Privacy Shield is not sufficient between controllers and processors

GDPR enforcement is just around the corner.

Is your company based in the US?

Is your company in business with other who needs you to be compliant?
Like transferring European personal data to the US?
Or are you processing your customers’ customers’ personal data — meaning: you are a data processor.

If you’ve been consciously reading the regulation, “Privacy Shield” is cited as one of the mechanisms to allow transfer of European personal data to the US.
Despite its poor reputation and being probably short-lived, numerous Saas companies are subscribing to it.

But the Privacy Shield cover only one side of the equation: making it legal to transfer European personal data to the US.
Which is all you need if you are a data controller — you decide the purpose and the means of the processing.

But as soon as you are sending over these data to a 3rd party service provider, there are other parts of the regulation you want to meet.

These providers are the “data processor,” and they can only process your data “on documented instructions from the controller, including with regard to transfers of personal data to a third country or an international organization,…”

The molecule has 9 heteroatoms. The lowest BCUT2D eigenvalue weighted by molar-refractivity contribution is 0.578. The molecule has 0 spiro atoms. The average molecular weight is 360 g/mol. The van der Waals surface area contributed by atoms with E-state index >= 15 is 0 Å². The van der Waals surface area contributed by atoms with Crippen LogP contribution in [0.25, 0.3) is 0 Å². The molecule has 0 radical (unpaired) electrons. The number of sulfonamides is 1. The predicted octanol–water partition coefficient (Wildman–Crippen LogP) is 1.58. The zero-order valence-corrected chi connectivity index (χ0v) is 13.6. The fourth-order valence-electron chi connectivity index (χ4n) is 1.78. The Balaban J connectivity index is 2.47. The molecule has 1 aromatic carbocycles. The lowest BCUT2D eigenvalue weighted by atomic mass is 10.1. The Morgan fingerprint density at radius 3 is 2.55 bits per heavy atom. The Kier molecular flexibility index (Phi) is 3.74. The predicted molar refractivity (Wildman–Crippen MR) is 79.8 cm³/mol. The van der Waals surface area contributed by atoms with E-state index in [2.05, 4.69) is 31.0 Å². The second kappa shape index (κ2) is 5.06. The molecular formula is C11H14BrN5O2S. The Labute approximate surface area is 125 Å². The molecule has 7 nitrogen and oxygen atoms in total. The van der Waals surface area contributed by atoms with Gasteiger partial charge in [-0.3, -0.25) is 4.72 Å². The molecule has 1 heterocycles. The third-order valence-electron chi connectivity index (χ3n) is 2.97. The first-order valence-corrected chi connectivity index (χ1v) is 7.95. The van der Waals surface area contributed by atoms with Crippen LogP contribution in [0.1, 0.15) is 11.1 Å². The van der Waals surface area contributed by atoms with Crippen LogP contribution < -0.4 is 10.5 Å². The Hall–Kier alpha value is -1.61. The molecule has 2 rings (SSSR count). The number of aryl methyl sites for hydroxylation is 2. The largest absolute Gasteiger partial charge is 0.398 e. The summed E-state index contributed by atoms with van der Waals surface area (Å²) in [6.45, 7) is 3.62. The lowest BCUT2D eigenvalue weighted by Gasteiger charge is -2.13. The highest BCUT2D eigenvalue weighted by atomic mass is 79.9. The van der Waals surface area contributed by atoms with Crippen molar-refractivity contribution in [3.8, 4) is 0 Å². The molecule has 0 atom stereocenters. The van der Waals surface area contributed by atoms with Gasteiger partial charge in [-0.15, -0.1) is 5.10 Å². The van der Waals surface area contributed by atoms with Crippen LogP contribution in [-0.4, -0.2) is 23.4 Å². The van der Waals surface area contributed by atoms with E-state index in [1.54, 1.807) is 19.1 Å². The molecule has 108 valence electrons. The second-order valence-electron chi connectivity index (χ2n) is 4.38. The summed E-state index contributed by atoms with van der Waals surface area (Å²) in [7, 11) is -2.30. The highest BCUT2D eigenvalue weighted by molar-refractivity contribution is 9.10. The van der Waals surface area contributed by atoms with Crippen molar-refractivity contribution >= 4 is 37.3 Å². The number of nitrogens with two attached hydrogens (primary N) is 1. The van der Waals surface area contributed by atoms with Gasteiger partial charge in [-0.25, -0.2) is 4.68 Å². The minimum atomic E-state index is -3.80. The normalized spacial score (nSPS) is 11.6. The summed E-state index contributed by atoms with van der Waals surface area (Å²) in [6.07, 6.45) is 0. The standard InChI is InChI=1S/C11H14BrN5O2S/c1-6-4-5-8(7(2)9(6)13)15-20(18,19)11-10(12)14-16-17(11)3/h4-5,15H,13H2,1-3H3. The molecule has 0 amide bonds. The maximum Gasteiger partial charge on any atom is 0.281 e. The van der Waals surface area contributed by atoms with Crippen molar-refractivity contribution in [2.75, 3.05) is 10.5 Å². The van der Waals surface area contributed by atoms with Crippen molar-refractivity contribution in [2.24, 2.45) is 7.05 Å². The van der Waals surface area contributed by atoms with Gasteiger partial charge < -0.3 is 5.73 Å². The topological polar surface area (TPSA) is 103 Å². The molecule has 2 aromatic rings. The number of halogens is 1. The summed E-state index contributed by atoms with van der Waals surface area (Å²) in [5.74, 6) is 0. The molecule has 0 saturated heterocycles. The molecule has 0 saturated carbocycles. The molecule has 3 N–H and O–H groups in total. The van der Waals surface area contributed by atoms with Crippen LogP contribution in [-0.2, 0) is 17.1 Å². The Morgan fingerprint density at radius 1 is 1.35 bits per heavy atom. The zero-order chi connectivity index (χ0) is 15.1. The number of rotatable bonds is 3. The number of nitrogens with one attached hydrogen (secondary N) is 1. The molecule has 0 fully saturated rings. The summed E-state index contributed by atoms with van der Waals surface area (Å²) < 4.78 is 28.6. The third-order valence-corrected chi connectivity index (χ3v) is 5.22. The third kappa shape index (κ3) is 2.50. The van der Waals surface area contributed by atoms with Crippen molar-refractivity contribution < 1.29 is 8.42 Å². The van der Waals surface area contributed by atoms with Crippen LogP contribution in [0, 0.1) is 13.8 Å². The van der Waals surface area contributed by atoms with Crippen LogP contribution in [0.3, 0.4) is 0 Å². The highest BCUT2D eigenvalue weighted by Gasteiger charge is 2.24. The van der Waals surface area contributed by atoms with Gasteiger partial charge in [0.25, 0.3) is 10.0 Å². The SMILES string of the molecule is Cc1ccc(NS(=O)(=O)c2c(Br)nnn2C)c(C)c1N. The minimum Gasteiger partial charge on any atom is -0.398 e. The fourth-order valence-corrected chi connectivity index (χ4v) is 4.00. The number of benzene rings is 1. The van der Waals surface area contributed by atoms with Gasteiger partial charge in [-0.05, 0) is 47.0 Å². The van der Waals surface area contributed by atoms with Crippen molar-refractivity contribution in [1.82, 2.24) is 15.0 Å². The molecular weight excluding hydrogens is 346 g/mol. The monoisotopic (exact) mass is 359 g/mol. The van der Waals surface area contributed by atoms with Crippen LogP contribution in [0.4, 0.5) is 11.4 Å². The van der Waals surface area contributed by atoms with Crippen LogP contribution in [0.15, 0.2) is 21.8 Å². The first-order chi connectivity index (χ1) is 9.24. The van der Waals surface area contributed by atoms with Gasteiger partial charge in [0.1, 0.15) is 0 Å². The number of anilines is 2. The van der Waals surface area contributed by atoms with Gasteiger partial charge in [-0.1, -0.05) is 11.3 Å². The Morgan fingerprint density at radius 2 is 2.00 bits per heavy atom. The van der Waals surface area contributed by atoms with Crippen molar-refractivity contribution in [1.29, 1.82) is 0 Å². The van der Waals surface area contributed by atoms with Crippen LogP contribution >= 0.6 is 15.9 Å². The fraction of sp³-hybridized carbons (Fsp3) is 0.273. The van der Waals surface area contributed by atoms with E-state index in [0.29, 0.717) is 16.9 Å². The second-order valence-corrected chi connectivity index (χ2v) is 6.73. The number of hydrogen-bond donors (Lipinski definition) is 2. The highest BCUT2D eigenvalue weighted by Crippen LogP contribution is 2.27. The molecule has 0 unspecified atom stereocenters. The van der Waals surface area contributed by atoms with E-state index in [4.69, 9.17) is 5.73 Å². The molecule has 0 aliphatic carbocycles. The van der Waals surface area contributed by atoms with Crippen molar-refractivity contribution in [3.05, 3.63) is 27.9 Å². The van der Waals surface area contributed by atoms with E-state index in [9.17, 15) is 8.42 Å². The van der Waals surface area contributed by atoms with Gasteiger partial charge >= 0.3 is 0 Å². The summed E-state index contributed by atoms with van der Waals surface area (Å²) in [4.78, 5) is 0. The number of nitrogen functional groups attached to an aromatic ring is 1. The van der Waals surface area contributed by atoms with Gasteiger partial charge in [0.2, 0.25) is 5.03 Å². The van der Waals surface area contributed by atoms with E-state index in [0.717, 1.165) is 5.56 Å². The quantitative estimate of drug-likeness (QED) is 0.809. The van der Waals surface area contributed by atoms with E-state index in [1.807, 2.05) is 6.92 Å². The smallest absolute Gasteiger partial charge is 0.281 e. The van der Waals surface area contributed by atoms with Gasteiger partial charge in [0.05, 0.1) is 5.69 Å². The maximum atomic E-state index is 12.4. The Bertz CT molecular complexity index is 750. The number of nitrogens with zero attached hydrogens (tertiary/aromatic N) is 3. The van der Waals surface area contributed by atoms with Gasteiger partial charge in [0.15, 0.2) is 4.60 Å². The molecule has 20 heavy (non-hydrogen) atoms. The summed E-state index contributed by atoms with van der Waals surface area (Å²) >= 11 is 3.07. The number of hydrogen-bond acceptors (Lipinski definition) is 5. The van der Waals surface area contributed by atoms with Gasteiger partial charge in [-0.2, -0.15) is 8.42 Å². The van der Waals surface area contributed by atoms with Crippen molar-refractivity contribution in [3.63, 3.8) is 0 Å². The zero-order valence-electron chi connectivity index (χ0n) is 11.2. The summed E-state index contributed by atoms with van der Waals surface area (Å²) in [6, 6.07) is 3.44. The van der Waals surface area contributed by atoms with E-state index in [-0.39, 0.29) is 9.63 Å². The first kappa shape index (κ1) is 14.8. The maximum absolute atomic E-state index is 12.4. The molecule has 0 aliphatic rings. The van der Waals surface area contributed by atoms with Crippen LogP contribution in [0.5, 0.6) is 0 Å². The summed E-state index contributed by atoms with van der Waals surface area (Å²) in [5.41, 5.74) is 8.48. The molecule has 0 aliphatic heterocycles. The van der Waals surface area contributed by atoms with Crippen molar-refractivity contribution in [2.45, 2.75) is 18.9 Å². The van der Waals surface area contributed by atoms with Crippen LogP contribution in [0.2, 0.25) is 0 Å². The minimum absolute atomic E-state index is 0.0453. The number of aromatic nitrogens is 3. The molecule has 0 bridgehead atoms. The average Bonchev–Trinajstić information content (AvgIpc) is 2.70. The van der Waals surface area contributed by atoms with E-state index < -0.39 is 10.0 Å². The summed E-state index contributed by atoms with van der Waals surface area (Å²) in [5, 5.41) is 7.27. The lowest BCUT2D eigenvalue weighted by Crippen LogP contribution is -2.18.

Furthermore, if the processor intends to engage another processor, he must have a “general written authorization of the controller.”
And finally, the processor is responsible for providing sufficient guarantees that the requirements for GDPR will be met.
The GDPR article about data processor

Primarily, you need to have a valid contract between a data controller and any other data processor.
Data processors have far more responsibility.

This why companies have been writing their own Data Processing Agreement to make sure that the Saas service they’re sending personal data to will take responsibility for the security of the processing.

If you’re selling your services to European companies or planning to do, this is the way to go at the moment.
You can find a template here.

As a controller, you want to ensure that your processor will

  • Ensure proper security of your data
  • report a data breach without undue delay,
  • help you fulfill data subject rights (access, rectification, suppression, portability, )

Who should write it?
Depending on your size, it depends.
As a processor, if you do not have a legal team, the best move would be to hire a lawyer to write one for your company and asking your customers to sign it. That way you won’t have to have your customer DPA reviewed by a lawyer each time you’re signing a new one.
Also, beware of data controllers making your company sign a DPA which put a lot of burden on the processor.

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